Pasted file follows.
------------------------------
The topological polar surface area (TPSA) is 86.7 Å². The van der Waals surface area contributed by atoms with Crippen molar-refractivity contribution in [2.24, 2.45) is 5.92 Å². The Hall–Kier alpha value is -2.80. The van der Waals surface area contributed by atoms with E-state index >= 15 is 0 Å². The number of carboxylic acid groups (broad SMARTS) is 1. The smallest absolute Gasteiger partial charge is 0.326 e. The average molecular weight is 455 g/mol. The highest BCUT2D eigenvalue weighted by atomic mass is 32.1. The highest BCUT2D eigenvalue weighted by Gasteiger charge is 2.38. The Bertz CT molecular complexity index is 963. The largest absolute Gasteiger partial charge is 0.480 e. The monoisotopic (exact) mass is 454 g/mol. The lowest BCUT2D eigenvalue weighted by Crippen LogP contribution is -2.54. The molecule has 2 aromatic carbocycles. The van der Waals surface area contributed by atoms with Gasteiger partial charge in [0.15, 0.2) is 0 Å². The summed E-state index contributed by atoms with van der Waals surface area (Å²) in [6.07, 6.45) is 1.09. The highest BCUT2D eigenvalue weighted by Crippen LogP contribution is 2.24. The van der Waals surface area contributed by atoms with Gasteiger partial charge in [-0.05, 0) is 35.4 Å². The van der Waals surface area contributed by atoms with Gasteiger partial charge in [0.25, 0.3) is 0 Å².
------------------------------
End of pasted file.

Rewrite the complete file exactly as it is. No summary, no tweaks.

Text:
The topological polar surface area (TPSA) is 86.7 Å². The van der Waals surface area contributed by atoms with Crippen molar-refractivity contribution in [2.24, 2.45) is 5.92 Å². The Hall–Kier alpha value is -2.80. The van der Waals surface area contributed by atoms with E-state index >= 15 is 0 Å². The number of carboxylic acid groups (broad SMARTS) is 1. The smallest absolute Gasteiger partial charge is 0.326 e. The average molecular weight is 455 g/mol. The highest BCUT2D eigenvalue weighted by atomic mass is 32.1. The highest BCUT2D eigenvalue weighted by Gasteiger charge is 2.38. The Bertz CT molecular complexity index is 963. The largest absolute Gasteiger partial charge is 0.480 e. The monoisotopic (exact) mass is 454 g/mol. The lowest BCUT2D eigenvalue weighted by Crippen LogP contribution is -2.54. The molecule has 2 aromatic carbocycles. The van der Waals surface area contributed by atoms with Gasteiger partial charge in [0.15, 0.2) is 0 Å². The summed E-state index contributed by atoms with van der Waals surface area (Å²) in [6.07, 6.45) is 1.09. The highest BCUT2D eigenvalue weighted by Crippen LogP contribution is 2.24. The van der Waals surface area contributed by atoms with Gasteiger partial charge in [-0.05, 0) is 35.4 Å². The van der Waals surface area contributed by atoms with Gasteiger partial charge in [0.25, 0.3) is 0 Å².